Type of Surgery
Last updated: 11/24/2009
Skull or sinus x rays may be performed in a doctor's office that has x ray equipment and a technologist available. The exam may also be performed in an outpatient radiology facility or a hospital radiology department.
In many instances, particularly...
for sinus views, the patient will sit upright in a chair, perhaps with the head held stable by a foam vise. A film cassette is located behind the patient. The x ray tube is in front of the patient and may be moved to allow for different positions and views. A patient may also be asked to move his or her head at various angles and positions.
In some cases, technologists will ask the patient to lie on a table and will place the head and neck at various angles. In routine skull x rays, as many as five different views may be taken to allow a clear picture of various bones and tissues. The length of the test will vary depending on the number of views taken, but in general, it should last about 10 minutes. The technologist will usually ask a patient to wait while the films are being developed to ensure that they are adequate before going to the radiologist.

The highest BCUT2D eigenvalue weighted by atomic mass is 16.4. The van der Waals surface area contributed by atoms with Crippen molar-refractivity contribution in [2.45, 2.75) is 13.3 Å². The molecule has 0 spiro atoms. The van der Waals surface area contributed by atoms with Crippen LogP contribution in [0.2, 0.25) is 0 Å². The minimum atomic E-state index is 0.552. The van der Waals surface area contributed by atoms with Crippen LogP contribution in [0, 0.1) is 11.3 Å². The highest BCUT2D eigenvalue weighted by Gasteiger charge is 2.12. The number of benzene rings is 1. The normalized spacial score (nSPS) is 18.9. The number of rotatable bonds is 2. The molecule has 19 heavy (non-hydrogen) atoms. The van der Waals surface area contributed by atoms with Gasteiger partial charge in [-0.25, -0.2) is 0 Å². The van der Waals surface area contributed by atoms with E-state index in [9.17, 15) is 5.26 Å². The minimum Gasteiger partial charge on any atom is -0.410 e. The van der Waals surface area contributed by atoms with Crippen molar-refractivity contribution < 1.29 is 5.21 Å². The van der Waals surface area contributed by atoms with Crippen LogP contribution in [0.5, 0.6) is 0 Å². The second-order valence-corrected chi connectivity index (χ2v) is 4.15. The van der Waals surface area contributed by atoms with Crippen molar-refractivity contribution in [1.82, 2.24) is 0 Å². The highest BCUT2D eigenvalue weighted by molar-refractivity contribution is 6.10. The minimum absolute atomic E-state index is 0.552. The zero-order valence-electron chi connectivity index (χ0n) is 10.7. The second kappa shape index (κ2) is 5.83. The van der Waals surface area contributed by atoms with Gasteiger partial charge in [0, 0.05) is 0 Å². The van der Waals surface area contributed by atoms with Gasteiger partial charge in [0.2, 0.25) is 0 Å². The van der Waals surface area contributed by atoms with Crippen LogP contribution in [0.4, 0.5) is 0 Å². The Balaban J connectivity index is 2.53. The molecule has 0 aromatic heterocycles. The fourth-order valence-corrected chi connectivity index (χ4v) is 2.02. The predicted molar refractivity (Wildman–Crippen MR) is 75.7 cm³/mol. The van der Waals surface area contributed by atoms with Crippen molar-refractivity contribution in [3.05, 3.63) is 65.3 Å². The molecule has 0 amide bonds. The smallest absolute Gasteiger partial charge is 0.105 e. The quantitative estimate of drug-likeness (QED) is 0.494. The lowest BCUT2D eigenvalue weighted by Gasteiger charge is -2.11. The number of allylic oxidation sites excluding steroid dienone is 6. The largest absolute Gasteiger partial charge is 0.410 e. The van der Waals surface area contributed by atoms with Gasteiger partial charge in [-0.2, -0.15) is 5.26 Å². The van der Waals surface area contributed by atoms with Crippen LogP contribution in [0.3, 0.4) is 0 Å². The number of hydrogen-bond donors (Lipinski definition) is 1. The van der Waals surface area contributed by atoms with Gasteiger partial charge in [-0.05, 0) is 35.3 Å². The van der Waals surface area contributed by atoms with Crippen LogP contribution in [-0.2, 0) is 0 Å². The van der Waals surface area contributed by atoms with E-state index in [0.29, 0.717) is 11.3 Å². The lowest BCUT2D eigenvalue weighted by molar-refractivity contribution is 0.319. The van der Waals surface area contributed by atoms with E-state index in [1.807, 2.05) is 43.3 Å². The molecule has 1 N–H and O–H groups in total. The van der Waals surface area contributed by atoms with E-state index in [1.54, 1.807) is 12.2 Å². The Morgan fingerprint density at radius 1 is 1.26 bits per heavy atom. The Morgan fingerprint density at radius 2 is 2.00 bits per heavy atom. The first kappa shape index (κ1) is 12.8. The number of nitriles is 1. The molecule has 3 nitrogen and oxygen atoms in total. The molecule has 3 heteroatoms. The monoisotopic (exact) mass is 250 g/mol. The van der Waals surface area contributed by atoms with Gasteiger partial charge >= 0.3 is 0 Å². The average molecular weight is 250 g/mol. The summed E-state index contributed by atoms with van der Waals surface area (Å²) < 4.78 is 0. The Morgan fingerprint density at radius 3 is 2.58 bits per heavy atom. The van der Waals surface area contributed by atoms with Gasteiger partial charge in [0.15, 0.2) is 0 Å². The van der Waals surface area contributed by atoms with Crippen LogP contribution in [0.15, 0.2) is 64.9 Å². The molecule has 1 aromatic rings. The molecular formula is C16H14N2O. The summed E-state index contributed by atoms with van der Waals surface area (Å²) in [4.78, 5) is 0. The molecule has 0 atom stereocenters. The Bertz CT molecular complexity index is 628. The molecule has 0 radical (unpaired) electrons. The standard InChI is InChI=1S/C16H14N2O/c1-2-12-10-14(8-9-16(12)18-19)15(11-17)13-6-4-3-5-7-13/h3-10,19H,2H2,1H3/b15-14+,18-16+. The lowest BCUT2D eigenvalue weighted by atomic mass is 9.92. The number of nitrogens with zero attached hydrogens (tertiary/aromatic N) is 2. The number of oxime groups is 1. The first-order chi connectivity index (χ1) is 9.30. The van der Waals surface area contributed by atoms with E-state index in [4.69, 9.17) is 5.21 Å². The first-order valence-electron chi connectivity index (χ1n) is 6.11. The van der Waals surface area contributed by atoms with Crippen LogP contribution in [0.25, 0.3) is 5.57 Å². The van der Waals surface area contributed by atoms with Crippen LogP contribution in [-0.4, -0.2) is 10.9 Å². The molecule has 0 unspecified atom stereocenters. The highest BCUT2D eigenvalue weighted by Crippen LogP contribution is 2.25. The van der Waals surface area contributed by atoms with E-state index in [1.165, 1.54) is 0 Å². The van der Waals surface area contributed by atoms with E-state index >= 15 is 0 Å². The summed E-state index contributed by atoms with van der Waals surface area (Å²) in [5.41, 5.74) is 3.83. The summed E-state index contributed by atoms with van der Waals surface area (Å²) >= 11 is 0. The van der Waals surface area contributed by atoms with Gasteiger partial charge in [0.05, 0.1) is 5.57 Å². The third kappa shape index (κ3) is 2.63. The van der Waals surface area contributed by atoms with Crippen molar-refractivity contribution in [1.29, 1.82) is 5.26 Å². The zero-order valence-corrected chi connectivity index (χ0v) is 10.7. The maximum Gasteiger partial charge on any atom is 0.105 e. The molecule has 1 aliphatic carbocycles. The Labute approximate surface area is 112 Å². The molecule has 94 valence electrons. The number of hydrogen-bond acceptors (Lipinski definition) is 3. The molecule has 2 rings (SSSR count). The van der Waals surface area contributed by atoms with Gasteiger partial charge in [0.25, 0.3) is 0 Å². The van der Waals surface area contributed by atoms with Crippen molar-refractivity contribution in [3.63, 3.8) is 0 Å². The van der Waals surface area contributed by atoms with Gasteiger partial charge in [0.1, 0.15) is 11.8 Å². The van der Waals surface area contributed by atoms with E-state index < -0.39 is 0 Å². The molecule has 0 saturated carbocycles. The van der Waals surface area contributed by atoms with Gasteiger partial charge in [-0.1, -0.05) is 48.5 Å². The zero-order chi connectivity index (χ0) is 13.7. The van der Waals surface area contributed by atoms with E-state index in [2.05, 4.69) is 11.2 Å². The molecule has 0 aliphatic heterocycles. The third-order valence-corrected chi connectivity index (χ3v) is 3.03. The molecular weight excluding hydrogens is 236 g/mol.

There are a number of different types of bones in the body. This video explains how some of the various types of bones allow you to move and support the forces of walking and other activities.
A skull X-ray is a series of pictures of the bones of the skull. The nasal sinuses can also be viewed on a skull X-ray. Skull X-rays have largely been replaced by computed tomography (CT) scans.
X-rays are a form of radiation, like light or radio waves, that are focused into a beam, much like a flashlight beam. X-rays can pass through most objects, including the human body. X-rays make a picture by striking a detector that either exposes a film or sends the picture to a computer Dense tissues in the body, such as bones, block (absorb) many of the X-rays and look white on an X-ray picture. Less dense tissues, such as muscles and organs, block fewer of the X-rays (more of the X-rays pass through) and look like shades of gray on an X-ray. X-rays that pass only through air look black.
Select comparative data from 1999 to 2006 include a decrease of 14 percent in the number of neurosurgeons in private practice and a decrease of 13 percent in the number of neurosurgeons in solo practice.
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